To be sure, vast reservoirs of racism still exist in the United States. There are some voters in this country who do not like Black people, and will not vote for a person of color, nor anyone who is not a White man, for that matter. But given that those votes never were for the taking, let us focus on the real issue at hand. Obama’s campaign is bringing millions of new people into the process, a multiracial and intergenerational coalition of democrats, republicans, independents, and young people. For these voters, the racial buttons simply are not working. And for young people in particular, who did not grow up in a segregated America, they do not share the bigoted hang-ups of their parents. A generation of Whites who grew up listening to and embracing Public Enemy is not fazed by this notion of righteous Black anger a la Jeremiah Wright. In fact, many who have lived under the injustices of the Bush regime, the worst administration in American history, must share Dr. Wright’s sense of indignation. Perhaps, forty years after The Rev. Dr. Martin Luther King Jr.’s assassination, Black rage, justified and historically contextual, is not so foreign and shocking a concept to mainstream America. And since when did anger, filled with constructive criticism and a patriotic demand that one’s country do better, amount to hatred? It is far easier to paint the truth-teller as a loathsome crackpot - and compel African American leaders to repudiate their own in the process - than to deal with the sobering realities they articulate.

Wright said “We bombed Hiroshima, we bombed Nagasaki, and we nuked far more than the thousands in New York and the Pentagon, and we never batted an eye. We have supported state terrorism against the Palestinians and black South Africans, and now we are indignant because the stuff we have done overseas is now brought right back to our own front yards. America's chickens are coming home to roost.”

In his rant, Davis claims that “If my rabbi ever uttered such hateful words from the pulpit about America and declared all Palestinians to be terrorists, I have no doubt I would have withdrawn immediately from his congregation.”

Interestingly, Wright’s words on American foreign policy were inspired by Ambassador Edward Peck, retired career diplomat who was chief of the U.S. mission to Iraq under President Carter. Peck’s words, in turn, were inspired by Malcolm X’s 1963 “Chickens Coming Home to Roost” speech, which placed the assassination of President Kennedy within the context of America’s role as a purveyor of violence. Malcolm, of course, was vilified in life and labeled a hatemonger, yet was commemorated with a U.S. postage stamp in death.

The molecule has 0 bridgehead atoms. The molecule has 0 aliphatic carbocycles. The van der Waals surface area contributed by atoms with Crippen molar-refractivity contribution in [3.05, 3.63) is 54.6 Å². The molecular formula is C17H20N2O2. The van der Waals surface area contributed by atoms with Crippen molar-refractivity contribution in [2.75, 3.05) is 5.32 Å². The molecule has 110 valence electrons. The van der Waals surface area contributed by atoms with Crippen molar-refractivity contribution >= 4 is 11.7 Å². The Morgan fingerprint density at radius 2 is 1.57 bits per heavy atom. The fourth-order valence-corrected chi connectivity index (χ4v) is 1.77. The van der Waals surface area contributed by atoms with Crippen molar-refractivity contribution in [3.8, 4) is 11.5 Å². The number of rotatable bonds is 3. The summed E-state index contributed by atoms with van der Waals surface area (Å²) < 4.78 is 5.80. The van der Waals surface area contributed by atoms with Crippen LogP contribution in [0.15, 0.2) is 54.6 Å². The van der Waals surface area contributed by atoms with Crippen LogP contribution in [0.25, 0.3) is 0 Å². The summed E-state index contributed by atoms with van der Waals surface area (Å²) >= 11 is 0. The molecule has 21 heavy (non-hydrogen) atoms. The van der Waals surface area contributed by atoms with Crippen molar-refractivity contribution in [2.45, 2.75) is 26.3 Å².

Rev. Wright said “The government…wants us to sing God Bless America. No, no, no. God damn America; that's in the bible, for killing innocent people. God damn America for treating our citizens as less than human.” Lest we become guilty of historical amnesia, Dr. King, when he was assassinated, was working on a Sunday sermon entitled “Why America May Go To Hell.” In the sermon, King wrote that “If America does not use her vast resources of wealth to end poverty, to make it possible for all of God's children to have the basic necessities of life, she too will go to Hell.”

In his April 30, 1967 sermon at Ebenezer Baptist Church titled, “Why I Am Opposed to the War in Vietnam,” King declared: “And don't let anybody make you think that God chose America as his divine, messianic force to be a sort of policeman of the whole world. God has a way of standing before the nations with judgment, and it seems that I can hear God saying to America, ‘You're too arrogant! And if you don't change your ways, I will rise up and break the backbone of your power, and I'll place it in the hands of a nation that doesn't even know my name. Be still and know that I'm God.’”

The Dr. King who called for a revolution of values against the triple threats of racism, materialism and militarism, was a far cry from the watered-down image of the innocuous dreamer which today’s mass media have created. In his 1967 book, Where Do We Go from Here: Chaos or Community?, King wrote, “A nation that continues year after year to spend more money on military defense than on programs of social uplift is approaching spiritual death.” Perhaps if Dr. King were alive today, Lanny Davis would ask us to repudiate him, and disassociate ourselves from his hateful, divisive speech.

Some people say that all is fair in politics. Unfortunately, the race card has been an accepted part of politics for years, primarily because that’s the way people liked it. The politics of division worked because of the willingness of bitter and frustrated working-class Whites to act against their own self interests, placing racial solidarity with White elites above economic solidarity with struggling Americans of all backgrounds. The emergence of the Rev. Wright issue as a non-issue - and the public rejection of Clinton’s attempts to render Wright the boogeyman, shows that all is not lost, and perhaps issues really do matter.

No comments: